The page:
With their intimidating appearance, it's easy to forget that many of the men serving aboard the Neah Bay are still a few years shy of legally being served a beer. Stausbaugh, one of the four men working feverishly on deck, is the ship's baby, an 18-year-old just nine months out of high school in Newcastle, Pennsylvania.
"I've always liked to help people, and I like being on the water," Stausbaugh says, explaining why he joined the Coast Guard. Stausbaugh hopes to be a Pittsburgh firefighter one day and, like many recruits, was drawn to the Coast Guard by its emphasis on search-and-rescue and law enforcement missions.
But the Neah Bay's primary role is strictly commercial. The ship works year-round on rescue missions and appearances at civic air and boat shows, but earns its keep from November to April, when it breaks ice in Lake Erie, Lake Huron, and the Straits of Mackinac. Last year, the ship participated in 47 missions, though it has done as many as 80 in a single winter.
The ship does not go out randomly, just blasting through ice floes. It is summoned for specific missions and acts like something of a blocking back, rendezvousing with a freighter and carving a path for the ship. A typical mission, according to Jenkins, might involve leading a fuel ship from Cleveland out to the LTV Steel plant in Lorain.
Stuart Theiss, president of the Cleveland-based Oglebay Norton Marine Services Company, says icebreakers like the Neah Bay play a crucial role in keeping commerce moving on the Great Lakes, paving the way for more than $60 million worth of cargo during an average winter.
"If we didn't have them, we'd be shut down completely," says Theiss, whose company operates the largest shipping fleet on Lake Erie. "They're absolutely essential."
Cruising through the ice aboard the Neah Bay offers vistas akin to what Neil Armstrong might have found walking on the moon. Five miles from shore, the coast is no longer visible. Giant clouds of snow whip across endless stretches of jagged piles of ice.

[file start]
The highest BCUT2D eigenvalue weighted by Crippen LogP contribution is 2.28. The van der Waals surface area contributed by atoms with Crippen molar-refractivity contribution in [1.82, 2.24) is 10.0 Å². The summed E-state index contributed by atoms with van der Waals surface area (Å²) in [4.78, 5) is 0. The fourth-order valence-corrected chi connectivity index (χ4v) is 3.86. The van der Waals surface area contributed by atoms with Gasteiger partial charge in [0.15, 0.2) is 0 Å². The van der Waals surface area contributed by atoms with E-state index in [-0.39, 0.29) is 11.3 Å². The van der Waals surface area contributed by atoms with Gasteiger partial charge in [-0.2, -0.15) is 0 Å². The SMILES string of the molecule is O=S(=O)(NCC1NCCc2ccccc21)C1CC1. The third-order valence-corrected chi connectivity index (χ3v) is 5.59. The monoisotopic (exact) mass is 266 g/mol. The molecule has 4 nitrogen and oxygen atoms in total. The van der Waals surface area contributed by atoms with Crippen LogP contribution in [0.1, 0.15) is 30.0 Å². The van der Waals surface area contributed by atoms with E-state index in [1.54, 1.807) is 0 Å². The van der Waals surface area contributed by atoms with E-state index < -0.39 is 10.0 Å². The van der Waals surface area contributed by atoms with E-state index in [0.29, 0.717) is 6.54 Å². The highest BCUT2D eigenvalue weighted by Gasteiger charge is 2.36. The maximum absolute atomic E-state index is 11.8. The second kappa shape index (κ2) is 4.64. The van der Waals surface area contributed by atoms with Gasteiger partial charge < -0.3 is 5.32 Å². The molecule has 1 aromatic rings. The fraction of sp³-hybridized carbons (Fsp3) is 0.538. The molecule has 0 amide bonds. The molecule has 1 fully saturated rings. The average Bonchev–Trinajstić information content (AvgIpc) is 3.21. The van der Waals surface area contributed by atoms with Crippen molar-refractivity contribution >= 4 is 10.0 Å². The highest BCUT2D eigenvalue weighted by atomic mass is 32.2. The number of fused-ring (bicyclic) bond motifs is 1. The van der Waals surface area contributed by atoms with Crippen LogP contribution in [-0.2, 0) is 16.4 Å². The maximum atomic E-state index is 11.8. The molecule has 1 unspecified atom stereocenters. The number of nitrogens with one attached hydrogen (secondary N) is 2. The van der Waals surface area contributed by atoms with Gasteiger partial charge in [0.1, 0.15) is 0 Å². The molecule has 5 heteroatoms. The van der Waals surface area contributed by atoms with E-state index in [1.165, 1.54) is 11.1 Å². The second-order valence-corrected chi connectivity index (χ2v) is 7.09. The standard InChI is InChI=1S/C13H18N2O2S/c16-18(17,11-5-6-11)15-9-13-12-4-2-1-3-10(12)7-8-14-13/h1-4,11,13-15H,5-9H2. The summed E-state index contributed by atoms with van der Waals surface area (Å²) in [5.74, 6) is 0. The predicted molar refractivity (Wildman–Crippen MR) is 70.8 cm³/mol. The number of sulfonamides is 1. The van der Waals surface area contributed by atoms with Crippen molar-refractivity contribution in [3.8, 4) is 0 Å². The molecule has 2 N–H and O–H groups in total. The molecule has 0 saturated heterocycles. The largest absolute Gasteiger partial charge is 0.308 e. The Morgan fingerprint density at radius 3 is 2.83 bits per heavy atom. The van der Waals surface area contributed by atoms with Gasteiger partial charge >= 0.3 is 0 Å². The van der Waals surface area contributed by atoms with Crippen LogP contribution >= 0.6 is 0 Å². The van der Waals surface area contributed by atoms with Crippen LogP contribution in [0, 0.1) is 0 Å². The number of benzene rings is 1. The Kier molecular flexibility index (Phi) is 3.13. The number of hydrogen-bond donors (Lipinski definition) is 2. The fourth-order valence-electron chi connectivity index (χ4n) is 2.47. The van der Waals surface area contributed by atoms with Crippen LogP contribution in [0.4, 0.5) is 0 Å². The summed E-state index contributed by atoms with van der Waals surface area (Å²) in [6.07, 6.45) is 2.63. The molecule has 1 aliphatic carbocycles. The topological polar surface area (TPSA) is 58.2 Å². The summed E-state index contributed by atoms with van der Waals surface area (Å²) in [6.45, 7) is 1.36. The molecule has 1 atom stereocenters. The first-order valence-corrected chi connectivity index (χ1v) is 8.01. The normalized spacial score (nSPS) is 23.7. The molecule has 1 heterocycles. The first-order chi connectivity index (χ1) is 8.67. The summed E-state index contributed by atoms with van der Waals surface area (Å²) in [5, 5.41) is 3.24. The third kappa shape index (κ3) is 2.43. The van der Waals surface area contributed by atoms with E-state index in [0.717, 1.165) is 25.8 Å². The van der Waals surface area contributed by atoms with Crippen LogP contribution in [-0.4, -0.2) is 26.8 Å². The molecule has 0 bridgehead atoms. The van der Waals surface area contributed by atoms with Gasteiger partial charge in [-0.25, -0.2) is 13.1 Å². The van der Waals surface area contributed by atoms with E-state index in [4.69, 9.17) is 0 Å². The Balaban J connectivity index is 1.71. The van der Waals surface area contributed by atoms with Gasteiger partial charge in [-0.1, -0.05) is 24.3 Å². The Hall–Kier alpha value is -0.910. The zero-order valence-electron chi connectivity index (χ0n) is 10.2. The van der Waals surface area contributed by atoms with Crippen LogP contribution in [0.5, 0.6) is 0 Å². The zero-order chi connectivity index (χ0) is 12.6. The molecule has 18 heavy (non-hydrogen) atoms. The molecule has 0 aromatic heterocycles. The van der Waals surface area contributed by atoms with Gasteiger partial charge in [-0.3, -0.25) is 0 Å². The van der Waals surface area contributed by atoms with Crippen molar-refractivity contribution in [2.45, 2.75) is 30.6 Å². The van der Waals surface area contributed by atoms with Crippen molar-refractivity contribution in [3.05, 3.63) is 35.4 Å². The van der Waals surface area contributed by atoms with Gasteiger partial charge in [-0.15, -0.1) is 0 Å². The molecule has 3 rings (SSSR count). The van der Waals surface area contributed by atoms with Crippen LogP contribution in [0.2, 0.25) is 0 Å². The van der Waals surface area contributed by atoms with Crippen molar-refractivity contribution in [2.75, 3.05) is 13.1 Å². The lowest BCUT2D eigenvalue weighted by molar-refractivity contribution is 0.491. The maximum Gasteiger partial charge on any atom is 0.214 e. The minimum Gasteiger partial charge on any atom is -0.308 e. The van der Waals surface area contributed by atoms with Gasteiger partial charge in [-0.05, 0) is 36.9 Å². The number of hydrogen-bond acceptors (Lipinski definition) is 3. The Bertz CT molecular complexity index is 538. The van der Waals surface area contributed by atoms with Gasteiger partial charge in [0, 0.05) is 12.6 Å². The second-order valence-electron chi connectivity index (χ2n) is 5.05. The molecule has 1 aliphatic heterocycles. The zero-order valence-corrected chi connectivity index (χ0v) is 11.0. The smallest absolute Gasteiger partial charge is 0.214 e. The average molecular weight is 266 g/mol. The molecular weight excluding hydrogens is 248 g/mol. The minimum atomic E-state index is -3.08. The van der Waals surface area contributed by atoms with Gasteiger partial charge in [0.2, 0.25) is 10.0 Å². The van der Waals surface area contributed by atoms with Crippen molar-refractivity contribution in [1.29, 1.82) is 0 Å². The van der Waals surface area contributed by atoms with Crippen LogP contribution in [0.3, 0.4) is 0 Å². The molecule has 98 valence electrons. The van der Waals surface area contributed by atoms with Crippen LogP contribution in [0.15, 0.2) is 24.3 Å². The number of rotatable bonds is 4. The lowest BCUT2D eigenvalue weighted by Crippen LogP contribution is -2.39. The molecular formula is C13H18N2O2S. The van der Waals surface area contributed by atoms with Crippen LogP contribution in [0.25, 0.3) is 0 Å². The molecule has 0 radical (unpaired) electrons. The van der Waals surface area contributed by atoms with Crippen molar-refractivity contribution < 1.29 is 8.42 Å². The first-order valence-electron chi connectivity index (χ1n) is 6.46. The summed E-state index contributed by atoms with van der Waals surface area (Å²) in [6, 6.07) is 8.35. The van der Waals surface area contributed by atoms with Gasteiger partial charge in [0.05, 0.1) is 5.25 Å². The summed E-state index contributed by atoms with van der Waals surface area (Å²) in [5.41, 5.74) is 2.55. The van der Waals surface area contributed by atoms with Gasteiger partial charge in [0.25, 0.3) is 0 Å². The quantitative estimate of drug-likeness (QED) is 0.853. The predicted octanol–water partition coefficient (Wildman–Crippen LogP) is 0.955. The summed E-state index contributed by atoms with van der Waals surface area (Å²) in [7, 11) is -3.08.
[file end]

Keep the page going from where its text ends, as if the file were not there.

In this quiet desolation, the Neah Bay's work is surprisingly loud. Rather than simply barreling through the ice, the ship has a specially designed hull and keel that allows it to ride up on the ice and then come down, slicing cleavages in the ice up to 20 feet long. Hundreds of seagulls follow in the vessel's wake, feasting on dead fish churned up by the impact.
And to guys like Stausbaugh, the Neah Bay is also home. While most of the 17-man crew rent apartments near the port, Stausbaugh and two other sailors live aboard the ship. They sleep in a tight triple-bunk rack, which has about two feet between bunks.
Stausbaugh says it's tough being away from home for the first time, especially because the ship is given little notice when called out on missions. Most last a day or two, but the crew has been out on the lake for weeks at a time, which makes it difficult for him to call his girlfriend back home. When he's not cruising Lake Erie, Stausbaugh goes where sailors and longshoremen used to go to relax, in an era when Cleveland was still a thriving international port city.
"We go to the Flats a lot," Stausbaugh says. Safe to assume it's not to watch the barges unload their taconite, iron ore, and coal.